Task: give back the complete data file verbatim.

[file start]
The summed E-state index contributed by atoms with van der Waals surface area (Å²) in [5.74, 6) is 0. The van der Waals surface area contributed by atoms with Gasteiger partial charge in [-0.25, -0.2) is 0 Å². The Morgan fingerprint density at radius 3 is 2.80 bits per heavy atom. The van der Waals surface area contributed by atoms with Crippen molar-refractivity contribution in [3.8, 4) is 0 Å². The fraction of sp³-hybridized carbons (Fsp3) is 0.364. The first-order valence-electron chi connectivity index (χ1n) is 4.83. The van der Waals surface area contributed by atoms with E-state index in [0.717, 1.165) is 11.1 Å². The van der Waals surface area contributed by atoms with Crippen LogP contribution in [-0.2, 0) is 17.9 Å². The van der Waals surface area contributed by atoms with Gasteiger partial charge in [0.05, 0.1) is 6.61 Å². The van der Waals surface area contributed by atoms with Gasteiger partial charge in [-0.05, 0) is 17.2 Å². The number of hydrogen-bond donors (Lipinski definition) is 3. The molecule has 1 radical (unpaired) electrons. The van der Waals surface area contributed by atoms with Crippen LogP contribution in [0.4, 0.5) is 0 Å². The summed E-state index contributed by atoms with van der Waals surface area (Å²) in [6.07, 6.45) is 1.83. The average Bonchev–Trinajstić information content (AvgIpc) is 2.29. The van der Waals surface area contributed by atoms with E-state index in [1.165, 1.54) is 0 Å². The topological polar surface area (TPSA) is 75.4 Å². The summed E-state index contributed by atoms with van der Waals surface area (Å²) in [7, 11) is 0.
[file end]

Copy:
The summed E-state index contributed by atoms with van der Waals surface area (Å²) in [5.74, 6) is 0. The van der Waals surface area contributed by atoms with Gasteiger partial charge in [-0.25, -0.2) is 0 Å². The Morgan fingerprint density at radius 3 is 2.80 bits per heavy atom. The van der Waals surface area contributed by atoms with Crippen molar-refractivity contribution in [3.8, 4) is 0 Å². The fraction of sp³-hybridized carbons (Fsp3) is 0.364. The first-order valence-electron chi connectivity index (χ1n) is 4.83. The van der Waals surface area contributed by atoms with E-state index in [0.717, 1.165) is 11.1 Å². The van der Waals surface area contributed by atoms with Crippen LogP contribution in [-0.2, 0) is 17.9 Å². The van der Waals surface area contributed by atoms with Gasteiger partial charge in [0.05, 0.1) is 6.61 Å². The van der Waals surface area contributed by atoms with Gasteiger partial charge in [-0.05, 0) is 17.2 Å². The number of hydrogen-bond donors (Lipinski definition) is 3. The molecule has 1 radical (unpaired) electrons. The van der Waals surface area contributed by atoms with Crippen LogP contribution in [0.4, 0.5) is 0 Å². The summed E-state index contributed by atoms with van der Waals surface area (Å²) in [6.07, 6.45) is 1.83. The average Bonchev–Trinajstić information content (AvgIpc) is 2.29. The van der Waals surface area contributed by atoms with E-state index in [1.165, 1.54) is 0 Å². The topological polar surface area (TPSA) is 75.4 Å². The summed E-state index contributed by atoms with van der Waals surface area (Å²) in [7, 11) is 0.